Economics, politics, grid constraints, and a fair amount of luck have set in motion an awkward relationship between the natural gas and cleantech industries that could be characterized as “frenemies with benefits.” My colleagues Kerry-Ann Adamson and Mackinnon Lawrence have already shared their views on this complex dynamic, and their outlooks (more…)
It’s not good news, but it represents an all-too-human failing, one we call NIMBYism (not-in-my-backyard). Even if a project is beneficial, offering jobs and clean energy, some people don’t want it becoming part of the view out their windows.
A step up from that is those individuals and groups who oppose projects on other (more…)
In Colorado, hedge fund billionaire Louis Moore Bacon is fighting a new transmission line proposed by two utilities: shareholder-owned Xcel Energy, and Tri-State Generation and Transmission Association, a wholesale electricity supplier.
With all the hoopla going around for and against wind farms going up all over the US, including here on the Great Lakes and off of Nantucket Sound, I feel it is important to weigh in with a little fact checking on “not-in-my-backyard” (NIMBY) claims. After reading all the comments that are inevitably posted to every article involving the wind industry, I feel it is important to quash all the falsehoods associated with wind power.
I’ll start by saying that I am first and foremost pro-environment before anything else. If “evidence” is ever found during an environmental impact study that a wind farm will harm the local ecosystem, I will be the first in line to oppose it’s construction. Now let’s see some comments from these related links.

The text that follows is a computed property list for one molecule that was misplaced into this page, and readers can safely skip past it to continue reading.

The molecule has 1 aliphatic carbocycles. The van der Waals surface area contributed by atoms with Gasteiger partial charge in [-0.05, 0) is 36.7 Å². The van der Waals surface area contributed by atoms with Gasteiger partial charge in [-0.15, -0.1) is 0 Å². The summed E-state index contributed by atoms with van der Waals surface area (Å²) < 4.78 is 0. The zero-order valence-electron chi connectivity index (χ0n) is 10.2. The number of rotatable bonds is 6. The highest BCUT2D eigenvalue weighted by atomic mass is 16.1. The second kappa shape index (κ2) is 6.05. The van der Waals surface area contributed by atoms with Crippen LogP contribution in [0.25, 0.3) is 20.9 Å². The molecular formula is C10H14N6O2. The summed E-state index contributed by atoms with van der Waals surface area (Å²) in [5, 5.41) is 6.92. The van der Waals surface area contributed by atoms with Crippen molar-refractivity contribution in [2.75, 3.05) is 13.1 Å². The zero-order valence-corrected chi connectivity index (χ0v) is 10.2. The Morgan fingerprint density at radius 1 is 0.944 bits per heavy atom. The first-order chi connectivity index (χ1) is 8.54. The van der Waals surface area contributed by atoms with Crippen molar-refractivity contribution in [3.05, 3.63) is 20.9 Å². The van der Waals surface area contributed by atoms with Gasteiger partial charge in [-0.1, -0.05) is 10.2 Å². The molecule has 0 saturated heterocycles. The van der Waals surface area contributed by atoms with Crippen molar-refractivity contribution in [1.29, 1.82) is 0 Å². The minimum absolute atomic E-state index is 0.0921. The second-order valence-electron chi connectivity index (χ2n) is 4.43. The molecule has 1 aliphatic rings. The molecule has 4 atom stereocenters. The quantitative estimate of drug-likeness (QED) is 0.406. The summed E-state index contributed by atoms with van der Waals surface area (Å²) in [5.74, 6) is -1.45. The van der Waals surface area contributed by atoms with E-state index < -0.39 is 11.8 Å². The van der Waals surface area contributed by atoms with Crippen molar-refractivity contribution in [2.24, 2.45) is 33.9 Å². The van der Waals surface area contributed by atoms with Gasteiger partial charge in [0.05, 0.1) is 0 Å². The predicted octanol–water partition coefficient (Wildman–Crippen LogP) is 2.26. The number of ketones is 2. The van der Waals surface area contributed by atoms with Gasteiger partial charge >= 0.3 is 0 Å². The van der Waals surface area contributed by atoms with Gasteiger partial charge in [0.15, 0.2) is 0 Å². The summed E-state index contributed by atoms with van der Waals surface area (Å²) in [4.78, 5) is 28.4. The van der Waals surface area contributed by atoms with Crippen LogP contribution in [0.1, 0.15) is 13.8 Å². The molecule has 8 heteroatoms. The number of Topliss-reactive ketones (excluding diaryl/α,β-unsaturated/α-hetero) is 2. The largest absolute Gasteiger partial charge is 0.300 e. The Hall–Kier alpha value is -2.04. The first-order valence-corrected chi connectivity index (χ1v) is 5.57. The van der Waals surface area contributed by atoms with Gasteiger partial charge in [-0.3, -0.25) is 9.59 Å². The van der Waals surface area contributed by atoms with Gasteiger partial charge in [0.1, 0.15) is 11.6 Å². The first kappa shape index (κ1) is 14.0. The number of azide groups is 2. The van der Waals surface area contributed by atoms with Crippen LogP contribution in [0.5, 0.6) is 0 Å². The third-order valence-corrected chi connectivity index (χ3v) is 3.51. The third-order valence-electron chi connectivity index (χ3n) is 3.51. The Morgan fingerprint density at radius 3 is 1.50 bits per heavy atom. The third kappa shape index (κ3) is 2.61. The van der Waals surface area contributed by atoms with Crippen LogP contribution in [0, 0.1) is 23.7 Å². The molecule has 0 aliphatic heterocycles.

First let’s start with the argument that “wind turbines do not produce enough electricity to be a viable investment.” If this was true, then even with government subsidies, wind farm developers would go bankrupt soon. Instead wind farms are a 30 year success story in the US alone. My favorite success story is of farmers in Minnesota and their community owned wind crop.
An amazingly high percentage of people who live down the Mid-Atlantic Seaboard from New York to Virginia want wind turbines off their coast.
Even if they can be seen from the shoreline, 67 percent support off-shore wind power, according to a new poll of coastal residents of New York, New Jersey, Delaware, Maryland, and Virginia .
If the turbines are out of sight, the level of support goes up to an astounding 82 percent.
Imperial County, tucked away in the southeastern corner of California, has long suffered from perennial unemployment rates exceeding 20 percent.
Yet Imperial County is also home to the “crown jewel” of all geothermal steam resources in the U.S., making it a prime spot to showcase how renewable energy can help spur the new green economy so enthusiastically touted by the Obama Administration.
Late December, the California Public Utilities Commission (CPUC) approved the construction of the $1.9 billion Sunrise PowerLink transmission line, which could send clean electricity from Imperial County to San Diego. However, the Center for Biological Diversity (CBD) petitioned the California Supreme Court last January to review this decision, citing San Diego Gas & Electric’s (SDG&E) refusal to guarantee that the transmission project would be reserved exclusively for renewable energy resources.